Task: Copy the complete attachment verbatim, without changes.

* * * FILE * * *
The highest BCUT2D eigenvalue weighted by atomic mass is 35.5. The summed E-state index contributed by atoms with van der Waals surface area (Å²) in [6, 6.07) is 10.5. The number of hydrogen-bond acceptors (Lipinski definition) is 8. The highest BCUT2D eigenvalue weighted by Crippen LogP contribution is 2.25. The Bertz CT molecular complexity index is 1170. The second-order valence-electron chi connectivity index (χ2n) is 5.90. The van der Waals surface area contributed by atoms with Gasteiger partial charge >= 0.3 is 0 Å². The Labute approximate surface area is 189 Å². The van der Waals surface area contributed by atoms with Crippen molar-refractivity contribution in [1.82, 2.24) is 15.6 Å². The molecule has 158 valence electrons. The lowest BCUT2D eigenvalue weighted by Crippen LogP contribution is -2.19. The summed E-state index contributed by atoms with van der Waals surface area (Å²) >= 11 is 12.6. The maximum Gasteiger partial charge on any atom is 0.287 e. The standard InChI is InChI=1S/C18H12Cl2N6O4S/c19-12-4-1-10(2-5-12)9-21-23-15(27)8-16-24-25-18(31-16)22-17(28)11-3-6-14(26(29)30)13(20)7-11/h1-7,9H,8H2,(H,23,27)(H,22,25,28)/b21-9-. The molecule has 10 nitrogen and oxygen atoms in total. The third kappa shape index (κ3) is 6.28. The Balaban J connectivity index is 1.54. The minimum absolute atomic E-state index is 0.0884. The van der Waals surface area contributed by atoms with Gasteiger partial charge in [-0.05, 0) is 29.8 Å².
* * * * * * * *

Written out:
The highest BCUT2D eigenvalue weighted by atomic mass is 35.5. The summed E-state index contributed by atoms with van der Waals surface area (Å²) in [6, 6.07) is 10.5. The number of hydrogen-bond acceptors (Lipinski definition) is 8. The highest BCUT2D eigenvalue weighted by Crippen LogP contribution is 2.25. The Bertz CT molecular complexity index is 1170. The second-order valence-electron chi connectivity index (χ2n) is 5.90. The van der Waals surface area contributed by atoms with Gasteiger partial charge >= 0.3 is 0 Å². The Labute approximate surface area is 189 Å². The van der Waals surface area contributed by atoms with Crippen molar-refractivity contribution in [1.82, 2.24) is 15.6 Å². The molecule has 158 valence electrons. The lowest BCUT2D eigenvalue weighted by Crippen LogP contribution is -2.19. The summed E-state index contributed by atoms with van der Waals surface area (Å²) >= 11 is 12.6. The maximum Gasteiger partial charge on any atom is 0.287 e. The standard InChI is InChI=1S/C18H12Cl2N6O4S/c19-12-4-1-10(2-5-12)9-21-23-15(27)8-16-24-25-18(31-16)22-17(28)11-3-6-14(26(29)30)13(20)7-11/h1-7,9H,8H2,(H,23,27)(H,22,25,28)/b21-9-. The molecule has 10 nitrogen and oxygen atoms in total. The third kappa shape index (κ3) is 6.28. The Balaban J connectivity index is 1.54. The minimum absolute atomic E-state index is 0.0884. The van der Waals surface area contributed by atoms with Gasteiger partial charge in [-0.05, 0) is 29.8 Å².